- Jamey Eisenberg's
Aaron Rodgers has never been a "tight end guy," but after the Packers dumped the receiver he connected with for the most touchdowns in his career, he just might learn to love pass catchers with big bodies and big hands.
Especially in the red zone.
Jordy Nelson is out and Jimmy Graham is in with the Packers, creating a different look for one of the league's most consistent passing offenses. Nelson was on the other end of 20 percent of Rodgers' career touchdowns – 70 total including the playoffs. Of those 70, 44 came in the red zone including 16 of their last 20 connections.
And that's exactly where Graham figures to pick up the slack. A red-zone beast his entire career, 55 of Graham's 69 scores came inside the 20, including each of his 10 touchdowns with the Seahawks in 2017.
This would be new territory for Rodgers, who has rarely committed to tight ends. Sure, in 2015 he hit Richard Rodgers for eight touchdowns (though that included a Hail Mary) and made good with Jermichael Finley for the same tally in 2011, but that's about it. In the last five years Rodgers has averaged six targets, four catches and 42 yards per game to his tight ends (plural, not just his best one) with 23 touchdowns, about one every three games.
If Graham were added to the Packers' mix without Nelson leaving, we'd be skeptical of his Fantasy value. But with Nelson out of the picture, a whole bunch of red zone and end zone targets are opening up in Green Bay. Rodgers has averaged over two passing touchdowns per game and Graham will be tough to double-cover along with Davante Adams, so there should be plenty of opportunities to score.
No one would be surprised to see Graham come down with eight touchdowns in 2018. That alone qualifies him as a cinch top-12 Fantasy tight end.
But that's only half of the equation – the best players at the position also amass yardage, something missing from Graham's game for a while. He has 72 yards or fewer in 24 straight games. Pair that with Rodgers' lack of history connecting with tight ends and there's reason to believe Graham is a touchdown-or-bust tight end with name recognition.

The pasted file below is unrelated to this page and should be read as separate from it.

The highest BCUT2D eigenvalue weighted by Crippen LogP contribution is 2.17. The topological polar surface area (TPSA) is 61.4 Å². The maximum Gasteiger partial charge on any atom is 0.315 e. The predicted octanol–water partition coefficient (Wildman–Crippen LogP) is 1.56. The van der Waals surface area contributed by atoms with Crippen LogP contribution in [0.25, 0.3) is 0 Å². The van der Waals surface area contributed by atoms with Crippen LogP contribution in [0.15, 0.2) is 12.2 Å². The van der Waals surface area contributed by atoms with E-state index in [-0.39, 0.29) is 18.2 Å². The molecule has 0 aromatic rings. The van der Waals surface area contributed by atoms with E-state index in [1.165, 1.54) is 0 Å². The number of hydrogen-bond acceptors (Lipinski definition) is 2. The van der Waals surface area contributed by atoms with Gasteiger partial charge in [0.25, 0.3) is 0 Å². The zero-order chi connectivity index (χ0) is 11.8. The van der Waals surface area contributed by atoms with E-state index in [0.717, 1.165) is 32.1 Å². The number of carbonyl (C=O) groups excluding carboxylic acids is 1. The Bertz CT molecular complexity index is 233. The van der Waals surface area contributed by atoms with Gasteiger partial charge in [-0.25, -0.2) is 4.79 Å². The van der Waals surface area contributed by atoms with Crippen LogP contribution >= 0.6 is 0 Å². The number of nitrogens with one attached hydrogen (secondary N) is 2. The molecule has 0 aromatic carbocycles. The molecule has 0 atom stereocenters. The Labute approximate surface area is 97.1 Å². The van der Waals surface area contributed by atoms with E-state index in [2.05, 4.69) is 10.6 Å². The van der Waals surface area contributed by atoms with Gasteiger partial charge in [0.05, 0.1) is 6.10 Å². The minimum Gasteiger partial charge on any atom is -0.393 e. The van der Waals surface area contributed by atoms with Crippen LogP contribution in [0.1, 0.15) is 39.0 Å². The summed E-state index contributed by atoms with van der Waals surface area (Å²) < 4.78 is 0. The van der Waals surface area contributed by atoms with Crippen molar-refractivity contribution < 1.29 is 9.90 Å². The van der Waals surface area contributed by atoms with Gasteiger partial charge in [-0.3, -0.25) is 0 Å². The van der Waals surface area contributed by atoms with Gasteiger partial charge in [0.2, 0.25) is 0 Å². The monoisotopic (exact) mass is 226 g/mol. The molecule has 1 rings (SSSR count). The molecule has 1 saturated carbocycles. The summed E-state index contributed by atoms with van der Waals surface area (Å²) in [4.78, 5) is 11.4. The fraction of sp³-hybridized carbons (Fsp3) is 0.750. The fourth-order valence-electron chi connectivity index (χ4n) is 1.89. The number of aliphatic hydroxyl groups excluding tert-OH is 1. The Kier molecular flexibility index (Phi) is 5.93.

Rodgers is a safe bet to average 34 pass attempts per game since he's hit that total in the past three years, all in the absence of a reliable run game. With Nelson on the field the past two seasons, Rodgers looked for him 8.1 times per game and targeted tight ends 6.7 times per game. This figures to be the number of targets up for grabs for Graham and whoever else the Packers add to their starting lineup. Given this circumstance, one might envision Graham improving on the six targets he had per game last season with the Seahawks. Bumping him up to a projected 6.5 targets per game could be justified, and it would mean 104 on the season.
From here it's a matter of which Graham shows up in 2018. Before last season Graham averaged a 65.3 percent catch rate and 12.6 yards per catch. Then 2017 happened and he caught 59.4 percent of his targets for a measly 9.1 yards per grab. Seven drops definitely contributed to those numbers, particularly since his targets were down. An improved catch rate isn't hard to believe with Rodgers as his quarterback but the receiving average probably won't rise much. He's not as fast as he once was and his average depth of target will probably be around nine yards. Without being too aggressive, a 10.0 yard per catch average on a 61.5 percent catch rate is just.
Early projection for Jimmy Graham: 64 catches, 640 yards, eight touchdowns.
That would have given him a No. 6 finish among tight ends in all 2017 formats, which is right about where he should be ranked heading into 2018 drafts.
Here's the thing, though – a lot of Fantasy fans are going to see Graham in Green Bay and go ga-ga for him. Let them. By the time the draft passes and the rest of free agency shakes out, Graham's value will settle in closer to Round 7. Those who are hanging on to Graham's past will take him in Round 4 or 5. Their mistake, not yours.